&I West Lake Update
AiifTiist 7.7. 9.014	X
August 27, 2014
This issue of West Lake Update is focused on Lead-210
and corrects misinformation about studies conducted by
the U.S. Army Corps of Engineers at sites in Ohio.
General Information
Lead-210 is a decay product of Radon-222 and Ura-
nium-238 and has a half-life of 22 years. (Half-life is
the time required for one half of the chemically unstable
material to degrade into a more stable material.) El-
evated Lead-210 in soils is not uncommon due to natural
processes, including radon daughter washout from rain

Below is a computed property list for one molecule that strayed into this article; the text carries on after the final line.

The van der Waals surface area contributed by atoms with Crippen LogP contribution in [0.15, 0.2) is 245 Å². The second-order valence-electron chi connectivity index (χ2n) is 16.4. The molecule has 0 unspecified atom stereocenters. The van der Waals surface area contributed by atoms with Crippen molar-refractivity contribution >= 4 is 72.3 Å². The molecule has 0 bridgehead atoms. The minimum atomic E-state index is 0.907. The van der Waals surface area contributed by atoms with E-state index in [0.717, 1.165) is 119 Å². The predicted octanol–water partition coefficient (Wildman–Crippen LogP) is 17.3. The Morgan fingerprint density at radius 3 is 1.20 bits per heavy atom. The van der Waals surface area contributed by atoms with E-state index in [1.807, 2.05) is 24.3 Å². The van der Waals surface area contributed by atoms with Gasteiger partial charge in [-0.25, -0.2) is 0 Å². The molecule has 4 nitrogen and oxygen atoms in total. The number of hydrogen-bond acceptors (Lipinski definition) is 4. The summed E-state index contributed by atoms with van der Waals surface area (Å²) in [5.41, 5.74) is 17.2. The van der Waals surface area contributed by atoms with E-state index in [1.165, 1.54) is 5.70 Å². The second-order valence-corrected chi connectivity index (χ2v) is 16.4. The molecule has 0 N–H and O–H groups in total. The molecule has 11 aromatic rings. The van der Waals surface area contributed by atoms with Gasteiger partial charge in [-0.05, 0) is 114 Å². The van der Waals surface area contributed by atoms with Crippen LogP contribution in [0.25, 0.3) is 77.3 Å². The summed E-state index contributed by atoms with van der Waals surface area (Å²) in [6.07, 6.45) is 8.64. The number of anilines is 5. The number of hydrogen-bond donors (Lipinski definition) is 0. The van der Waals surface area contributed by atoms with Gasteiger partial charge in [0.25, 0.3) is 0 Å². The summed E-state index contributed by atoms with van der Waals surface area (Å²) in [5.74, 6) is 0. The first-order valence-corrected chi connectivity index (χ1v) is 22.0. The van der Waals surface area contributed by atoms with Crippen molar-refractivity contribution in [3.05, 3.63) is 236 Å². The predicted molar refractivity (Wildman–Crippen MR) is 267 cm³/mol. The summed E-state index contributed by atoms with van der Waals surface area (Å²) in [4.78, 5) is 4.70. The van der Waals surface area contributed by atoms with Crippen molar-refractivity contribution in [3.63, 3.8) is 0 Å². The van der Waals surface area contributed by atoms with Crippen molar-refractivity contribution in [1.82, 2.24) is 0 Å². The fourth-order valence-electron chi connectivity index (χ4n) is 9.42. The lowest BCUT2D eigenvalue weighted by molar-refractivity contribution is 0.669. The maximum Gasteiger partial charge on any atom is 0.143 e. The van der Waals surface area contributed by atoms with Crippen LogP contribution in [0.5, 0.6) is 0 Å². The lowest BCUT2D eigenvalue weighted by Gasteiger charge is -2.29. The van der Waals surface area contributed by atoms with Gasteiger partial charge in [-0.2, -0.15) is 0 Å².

events and accumulation over time. As a result, slightly
elevated levels of Lead-210 are commonly found in low-
lying areas where rain collects and concentrates, such as
tne drainage ditch at the Bridgeton Municipal Athletic
Complex (BMAC). Lead-210 levels up to 20 picocuries
per gram (pCi/g) or higher can be found when analyz-
ing soil and sediment samples collected from such areas.
Appendix B of EPA's Multi-Agency Radiation Survey and
Assessment of Material and Equipment (MARSAME)
manual provides more information online at: www.epa.
Radon Daughter Washout Process
The radon daughter washout process, through which
rain naturally collects radon decay products, is a known
and well-studied natural process. In fact, Lead-210
accumulation and radiometric dating is an established
technique used in geology to determine the age of depos-
ited material. The illustration below depicts the washout
'Mh of i*)tupporte